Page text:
*In a recently released report about Twitter, Edison Research claims that Black folks make up about 25% of Twitter users, an extraordinary number considering that we only make up about 13.5% of the total population. According to the report and a few responses I’ve read, that number is so great because young Black people are more likely to access the internet via their mobile devices and the number of African-American celebrities that actively tweet, which may cause their fans to join to have that feeling of closeness and feel as if they’re active in their lives.
I have my own theory…the 140 character limit of tweets is just long enough to capture the interest of legions of folks that have a 24-second shot clock of an attention span, anything longer and that 25% percent would decrease to about 5%. Finally African-Americans are not lagging behind in a technological advance, but it just so happens this innovation promotes social interaction and feeds the sixth sense of nosiness, as opposed to an intellectual and societal movement.
Sure, you can follow Black public intellectuals like Cornel West (CornelWest), Melissa Harris Lacewell (@harrislacewell) and Mark Anthony Neal (@NewBlackMan), political commentators Roland Martin (@rolandsmartin), Donna Brazile (@donnabrazile), noted writers Toure` (@ToureX), Nelson George (@nelsongeorge), and Terry McMillan (@MsTerryMcMillan). However, their followers pale in comparison to those of mogul Diddy (@iamdiddy), rappers Nicki Minaj (@NickiMinaj) and Fabolous (@myfabolouslife), comedian Kevin Hart (@KevinHart4real), and basketball legend Shaquille O’Neal (The_Real_Shaq) amongst an endless list of A-Listers down to a bevy of no-list Reality TV personalities.
It’s a microcosm of what we value as a community and in plain text, devalues. I’m sure thousands of Twitter users can roll off the trending topics of the past seven days, but ask them what’s been happening around the globe or the contents and there’s a great chance that you’ll stump them. Dig deeper into Edison’s report and you’ll find that most Twitter users are well-educated and increasingly wealthy, but there’s no racial breakdown to these categories, that data may be far more indicative of who that 25% are.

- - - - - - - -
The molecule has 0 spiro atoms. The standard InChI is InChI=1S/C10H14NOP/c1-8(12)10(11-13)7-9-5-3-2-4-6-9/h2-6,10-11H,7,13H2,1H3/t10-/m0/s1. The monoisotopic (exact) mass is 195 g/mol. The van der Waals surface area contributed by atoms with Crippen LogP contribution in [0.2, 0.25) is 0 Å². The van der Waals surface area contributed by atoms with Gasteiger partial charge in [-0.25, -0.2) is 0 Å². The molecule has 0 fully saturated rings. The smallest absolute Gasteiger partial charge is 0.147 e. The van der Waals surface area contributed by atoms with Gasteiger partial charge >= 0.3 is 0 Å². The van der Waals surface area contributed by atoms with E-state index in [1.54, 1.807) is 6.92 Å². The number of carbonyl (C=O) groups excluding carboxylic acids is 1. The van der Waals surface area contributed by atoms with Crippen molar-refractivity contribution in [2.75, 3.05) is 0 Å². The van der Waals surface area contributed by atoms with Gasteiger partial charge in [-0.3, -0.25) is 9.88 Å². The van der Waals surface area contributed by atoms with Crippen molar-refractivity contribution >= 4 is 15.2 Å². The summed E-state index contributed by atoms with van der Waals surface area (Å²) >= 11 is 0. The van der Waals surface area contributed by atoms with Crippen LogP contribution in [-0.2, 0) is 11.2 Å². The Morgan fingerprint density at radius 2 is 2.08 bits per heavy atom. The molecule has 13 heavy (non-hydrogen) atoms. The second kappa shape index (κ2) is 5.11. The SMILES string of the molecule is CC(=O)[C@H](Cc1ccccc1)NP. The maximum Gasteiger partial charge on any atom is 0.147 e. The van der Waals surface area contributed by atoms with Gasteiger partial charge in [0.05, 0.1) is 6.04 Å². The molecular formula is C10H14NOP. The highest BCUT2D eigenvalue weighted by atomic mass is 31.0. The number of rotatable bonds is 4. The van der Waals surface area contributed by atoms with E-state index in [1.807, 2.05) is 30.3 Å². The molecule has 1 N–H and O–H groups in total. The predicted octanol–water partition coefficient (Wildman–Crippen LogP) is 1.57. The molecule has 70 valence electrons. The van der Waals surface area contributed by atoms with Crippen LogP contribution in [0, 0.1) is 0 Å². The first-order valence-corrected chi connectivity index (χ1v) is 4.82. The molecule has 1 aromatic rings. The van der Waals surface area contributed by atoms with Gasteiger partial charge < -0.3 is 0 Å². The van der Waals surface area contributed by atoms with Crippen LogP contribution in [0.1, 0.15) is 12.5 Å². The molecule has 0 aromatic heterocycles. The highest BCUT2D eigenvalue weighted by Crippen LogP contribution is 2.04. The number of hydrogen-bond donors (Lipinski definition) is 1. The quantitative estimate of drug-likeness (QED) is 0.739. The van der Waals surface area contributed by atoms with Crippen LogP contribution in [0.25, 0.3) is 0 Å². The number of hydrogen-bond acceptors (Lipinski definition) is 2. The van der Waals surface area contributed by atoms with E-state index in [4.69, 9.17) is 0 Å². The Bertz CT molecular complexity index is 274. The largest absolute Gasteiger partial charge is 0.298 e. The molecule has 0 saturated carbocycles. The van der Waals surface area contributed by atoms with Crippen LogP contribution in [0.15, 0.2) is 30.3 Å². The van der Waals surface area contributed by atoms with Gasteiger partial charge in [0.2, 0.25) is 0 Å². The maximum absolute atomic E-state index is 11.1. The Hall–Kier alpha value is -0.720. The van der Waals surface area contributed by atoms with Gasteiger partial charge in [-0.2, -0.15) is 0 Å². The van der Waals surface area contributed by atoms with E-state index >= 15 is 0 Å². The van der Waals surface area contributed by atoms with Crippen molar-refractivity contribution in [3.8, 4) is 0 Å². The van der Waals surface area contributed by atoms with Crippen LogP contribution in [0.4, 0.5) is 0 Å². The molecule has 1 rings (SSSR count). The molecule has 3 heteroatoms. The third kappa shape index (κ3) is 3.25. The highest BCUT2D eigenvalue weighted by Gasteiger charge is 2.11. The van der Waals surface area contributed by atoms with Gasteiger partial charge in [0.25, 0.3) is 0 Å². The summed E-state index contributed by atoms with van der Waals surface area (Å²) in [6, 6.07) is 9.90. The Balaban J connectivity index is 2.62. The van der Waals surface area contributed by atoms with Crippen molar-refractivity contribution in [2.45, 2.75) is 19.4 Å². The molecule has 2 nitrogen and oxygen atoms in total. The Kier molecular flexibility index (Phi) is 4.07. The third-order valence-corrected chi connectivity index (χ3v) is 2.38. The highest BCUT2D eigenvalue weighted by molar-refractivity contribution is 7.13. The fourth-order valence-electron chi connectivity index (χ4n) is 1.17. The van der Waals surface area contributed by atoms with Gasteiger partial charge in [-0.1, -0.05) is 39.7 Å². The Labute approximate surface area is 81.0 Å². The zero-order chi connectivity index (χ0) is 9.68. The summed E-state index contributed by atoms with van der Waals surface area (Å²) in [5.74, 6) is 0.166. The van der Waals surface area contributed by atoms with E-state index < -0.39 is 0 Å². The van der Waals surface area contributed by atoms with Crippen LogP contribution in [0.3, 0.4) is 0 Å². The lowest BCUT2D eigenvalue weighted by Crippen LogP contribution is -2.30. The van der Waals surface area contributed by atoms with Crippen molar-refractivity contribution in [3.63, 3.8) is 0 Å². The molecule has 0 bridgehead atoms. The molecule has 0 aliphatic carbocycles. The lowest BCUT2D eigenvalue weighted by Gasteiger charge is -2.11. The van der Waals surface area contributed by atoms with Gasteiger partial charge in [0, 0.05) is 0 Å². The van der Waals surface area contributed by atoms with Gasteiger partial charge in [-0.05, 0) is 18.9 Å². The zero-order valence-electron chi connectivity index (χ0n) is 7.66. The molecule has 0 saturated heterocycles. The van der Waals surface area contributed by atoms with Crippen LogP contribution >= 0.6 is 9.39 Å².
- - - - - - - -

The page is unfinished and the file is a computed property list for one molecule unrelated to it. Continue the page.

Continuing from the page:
I want to read a study that draws a correlation between educational attainment and Twitter usage among African-Americans. I’m interested in finding out how a group of people that score well below state and national averages in the language arts sections of proficiency and assessment tests are disproportionate users of a service whose core is communication through the written word. If Twitter has managed to do what school systems across the country have failed, then it may be time for a new day in education, because hundreds of thousands of teachers may be behind the learning curve in teaching students to communicate effectively through the written word. Take a look at any state’s School Report Card and you’ll find that areas with low socioeconomic status and high concentrations of African-Americans or Hispanics have disturbingly low test scores, a minute amount of students in advanced placement courses and graduation rates are nothing to be desired.
Am I to believe that only the talented tenth of these students that have attained college degrees and gone into the workforce make up that 25%? Or should I be concerned that there may be an overwhelming populace of functional illiterates with the space to express themselves literally? I guess at 140 characters or less we’re all scholars.
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About the writer
Between rhetoric and reality is where you’ll find The World According to Teef. Plainfield, NJ native Al-Lateef Farmer is a self-styled social documentarian that tackles everything from politics to pop culture, Reality TV to relationships with a brand of social commentary rooted in independent thought that is unfiltered, uncensored, unforgiving, but never unreal! Take a trip to his world at http://worldaccording2teef.blogspot.com/